L’échantillonnage et l’analyse de la biomasse jouent un rôle décisif dans la détermination des caractéristiques et de la valeur des combustibles de biomasse ligneuse utilisés dans les systèmes de bioénergie au Canada. Les normes d’échantillonnage et d’analyse contribuent à harmoniser les méthodes utilisées pour évaluer la qualité de la biomasse. Il n’existe pas de normes d’échantillonnage pancanadiennes; les usines qui produisent ou utilisent la biomasse ligneuse ont donc élaboré et appliqué des méthodes d’échantillonnage maison de niveau de complexité variable. Comme on prévoit une augmentation de l’utilisation de la biomasse ligneuse au Canada, les compétences permettant de garantir sa qualité deviendront de plus en plus importantes pour limiter les coûts et maximiser l’efficacité des systèmes.
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This report presents the development highlights for the BiOS app completed in 2018-2019 by FPI. An updated methodology is defined to help FLNRORD fully integrate the BiOS app data point collection into the Forest BioGis web platform. A visual roadside pile volume estimator was also developed and implemented into the BiOS app. This visual estimator will need to be calibrated and further developed with roadside pile recovery trials performed in various BC conditions. Finally, a four-year development plan is proposed to have a fully validated set of tools in the Forest BioGIS web platform and the BiOS app.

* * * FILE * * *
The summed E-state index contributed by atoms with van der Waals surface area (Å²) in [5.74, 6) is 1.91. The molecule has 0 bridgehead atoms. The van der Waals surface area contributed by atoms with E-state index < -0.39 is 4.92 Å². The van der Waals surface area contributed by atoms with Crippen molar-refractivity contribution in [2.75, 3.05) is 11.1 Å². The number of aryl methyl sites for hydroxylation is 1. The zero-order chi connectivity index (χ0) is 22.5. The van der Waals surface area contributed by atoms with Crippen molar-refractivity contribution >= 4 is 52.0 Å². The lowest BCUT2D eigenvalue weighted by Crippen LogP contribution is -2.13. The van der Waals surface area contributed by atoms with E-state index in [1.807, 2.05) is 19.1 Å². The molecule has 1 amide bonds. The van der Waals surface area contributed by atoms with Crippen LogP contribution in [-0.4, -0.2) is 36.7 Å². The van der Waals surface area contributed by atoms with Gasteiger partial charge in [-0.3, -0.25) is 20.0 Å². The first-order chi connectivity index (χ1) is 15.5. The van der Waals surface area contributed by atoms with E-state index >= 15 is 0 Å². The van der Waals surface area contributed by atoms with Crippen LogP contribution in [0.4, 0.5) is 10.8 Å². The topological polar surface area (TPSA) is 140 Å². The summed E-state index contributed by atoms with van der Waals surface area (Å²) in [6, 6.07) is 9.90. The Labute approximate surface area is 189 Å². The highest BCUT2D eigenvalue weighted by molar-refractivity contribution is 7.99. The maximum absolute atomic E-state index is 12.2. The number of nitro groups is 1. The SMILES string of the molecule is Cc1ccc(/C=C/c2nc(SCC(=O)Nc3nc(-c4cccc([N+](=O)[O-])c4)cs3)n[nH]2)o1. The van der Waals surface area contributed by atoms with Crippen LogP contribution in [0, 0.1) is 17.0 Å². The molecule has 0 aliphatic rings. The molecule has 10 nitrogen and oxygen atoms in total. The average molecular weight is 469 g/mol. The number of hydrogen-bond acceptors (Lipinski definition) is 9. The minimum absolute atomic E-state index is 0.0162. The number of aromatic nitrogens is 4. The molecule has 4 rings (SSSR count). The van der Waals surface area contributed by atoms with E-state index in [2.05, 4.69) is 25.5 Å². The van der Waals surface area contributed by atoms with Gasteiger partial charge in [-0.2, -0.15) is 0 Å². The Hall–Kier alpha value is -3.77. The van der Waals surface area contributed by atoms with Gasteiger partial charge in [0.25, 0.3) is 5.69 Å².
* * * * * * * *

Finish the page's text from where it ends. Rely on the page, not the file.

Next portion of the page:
Learnings for Best Management Practices were compiled from research projects, on-site discussions with operators and contractors, safety alerts, published reports and discussions with a range of people. These learnings provide guidance for operating winch-assist technology safely and effectively on steep slopes.
This study addressed biomass availability, harvesting, transportation, and chipping costs for the production of bioenergy in the Teslin region of Yukon. It revealed that significant volumes of standing timber below 20 cm in diameter at breast height (DBH) exist that could be utilized for bioenergy. These volumes, however, would sustain only small electricity generation capacities; however, a more efficient solution would be to utilize the biomass in district heating applications. The study also estimated harvesting, transportation, and chipping costs of low- and high-mechanized systems. These costs will have to be further validated and incorporated into an investment calculator to assess the feasibility of future bioenergy projects in Teslin.